New York Eats

Hello fellows! It’s been a long time since I’ve posted. We’ve been traveling a bit and cooking quite often as well, but the heat must be making me lazy because I haven’t taken photos or been motivated to write. However, a recent weekend we spent in New York can’t possibly go without mention. We started out Friday night at Kin Shop, still good, but not as great as the last visit.  The next morning we had brunch in Hoboken at an adorable cafe (the name of which I can’t remember) probably because I was dazzled by the wonderful bottle of champagne one A. Witt broke out to celebrate the Bob’s and my engagement. It was amazing.
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I should have more to say about the complex mineral flavors, the tiny little bubbles, the fact that it tasted unlike any champagne I’ve had before. But really I don’t quite have good words to describe how fantastic it was. So we’ll have to leave it at that … fantastic.

That evening we hit up the fried chicken dinner at Momofuku Noodle Bar. We started with the pork belly buns (just as good as ever)

Pork_bun

and then came the star of the evening.  Two whole chickens (one fried Korean style and the other in an Old Bay batter), served with 4 dipping sauces, thin pancakes and an assortment of vegetables. The chickens were tender and had good flavor and crunchy skin.

Fried_chiken

The Old Bay one could have been hotter.  They were very good, but I didn’t have the same feeling of chicken nirvana I experienced at Ad Hoc when we ate the fried chicken there.  I think next time I might just stick with the buns and try a bowl of noodles … maybe stopping by Bon Chon after a night out if I really need to fix a Korean chicken craving.

The next night we had dinner at Osteria Morini. We started with a grilled snail and rosemary lardo skewer that sounded exciting, but was underwhelming with dry snails and sort of chewy lardo. Luckily the other starters of a olive oil poached tuna belly and a mushroom Parmesan custard were excellent. The tuna belly was melt in your mouth fatty, kind of like really good toro, but cooked and with a vinaigrette and vegetables. So really nothing like toro.  But I would happily eat it every day. The salty Parmesan custard was a slick, smooth, umami contrast to the earthiness of the mushrooms with which it was paired.  Very rich, so certainly one to share. So far so good right? But this is when the night turned from really really good to “hot damn I wish I lived near this place!”  I have to take back the things I said here: http://gigglinggourmand.posterous.com/london-islington about pork belly in America.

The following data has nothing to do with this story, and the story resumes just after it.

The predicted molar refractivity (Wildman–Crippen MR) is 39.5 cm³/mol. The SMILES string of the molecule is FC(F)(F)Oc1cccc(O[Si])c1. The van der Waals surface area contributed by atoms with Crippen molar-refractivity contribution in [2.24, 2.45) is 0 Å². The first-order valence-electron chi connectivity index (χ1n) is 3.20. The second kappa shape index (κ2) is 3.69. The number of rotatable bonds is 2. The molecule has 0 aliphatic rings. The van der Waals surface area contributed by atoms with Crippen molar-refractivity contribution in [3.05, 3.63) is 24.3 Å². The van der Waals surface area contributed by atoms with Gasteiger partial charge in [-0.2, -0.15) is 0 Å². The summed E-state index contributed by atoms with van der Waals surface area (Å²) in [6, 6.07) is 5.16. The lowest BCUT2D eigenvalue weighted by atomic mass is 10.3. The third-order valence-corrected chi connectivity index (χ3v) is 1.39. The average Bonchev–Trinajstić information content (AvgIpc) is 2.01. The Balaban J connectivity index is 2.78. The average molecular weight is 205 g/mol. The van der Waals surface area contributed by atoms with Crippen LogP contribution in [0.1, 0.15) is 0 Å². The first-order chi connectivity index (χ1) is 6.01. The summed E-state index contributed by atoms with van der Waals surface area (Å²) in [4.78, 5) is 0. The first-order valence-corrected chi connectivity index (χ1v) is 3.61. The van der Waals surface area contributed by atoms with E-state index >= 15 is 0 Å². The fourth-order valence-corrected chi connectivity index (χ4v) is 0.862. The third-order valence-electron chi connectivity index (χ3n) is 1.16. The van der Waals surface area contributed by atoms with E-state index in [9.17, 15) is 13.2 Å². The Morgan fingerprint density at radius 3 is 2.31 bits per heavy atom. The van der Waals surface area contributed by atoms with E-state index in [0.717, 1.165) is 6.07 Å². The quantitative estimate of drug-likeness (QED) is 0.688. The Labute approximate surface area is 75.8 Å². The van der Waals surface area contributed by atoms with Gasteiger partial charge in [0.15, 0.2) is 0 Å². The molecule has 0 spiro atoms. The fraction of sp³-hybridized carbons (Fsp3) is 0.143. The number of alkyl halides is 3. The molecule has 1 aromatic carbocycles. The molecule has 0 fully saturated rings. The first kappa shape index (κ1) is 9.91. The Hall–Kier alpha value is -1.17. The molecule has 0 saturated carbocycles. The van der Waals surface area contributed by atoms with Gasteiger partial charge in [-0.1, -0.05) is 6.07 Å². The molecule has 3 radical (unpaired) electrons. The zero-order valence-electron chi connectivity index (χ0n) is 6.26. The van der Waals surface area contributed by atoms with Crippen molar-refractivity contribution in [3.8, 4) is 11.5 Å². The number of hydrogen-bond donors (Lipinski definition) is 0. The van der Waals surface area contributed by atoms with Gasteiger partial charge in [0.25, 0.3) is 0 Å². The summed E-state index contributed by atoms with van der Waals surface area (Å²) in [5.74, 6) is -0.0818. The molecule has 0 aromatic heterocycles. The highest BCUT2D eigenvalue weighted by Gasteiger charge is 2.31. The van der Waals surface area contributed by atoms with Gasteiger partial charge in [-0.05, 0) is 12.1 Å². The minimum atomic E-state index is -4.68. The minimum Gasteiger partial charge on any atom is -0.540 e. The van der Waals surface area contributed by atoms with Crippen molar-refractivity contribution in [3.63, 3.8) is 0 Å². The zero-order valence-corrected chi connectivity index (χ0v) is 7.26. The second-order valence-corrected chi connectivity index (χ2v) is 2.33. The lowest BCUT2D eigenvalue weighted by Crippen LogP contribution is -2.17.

Pork_belly

The crackling on this pork belly was crackling! I mean seriously, super crispy but with that necessary layer of fat underneath. I could eat a pound of the stuff if I could figure out how to get it.  The belly was tender and and bursting with unctuous porky flavor as well. I can’t remember what everyone else had, I was too busy trying to fight off any requests to share :).

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Mark Bittman … Come off it already, will you?

I have things to say about Momofuku fried chicken and Osteria Morinia (all good).  But that will have to wait.  I also have a post planned about spaghetti made from zucchini — in the interest of health, but actually quite delightful. My desire to introduce vegetables where they “don’t belong” has been rather a point of contention in the CasadeZuverHaji recently.  Then I see this and worry that maybe I should be eating meat as much as possible, lest I come to think watermelon is a burger patty: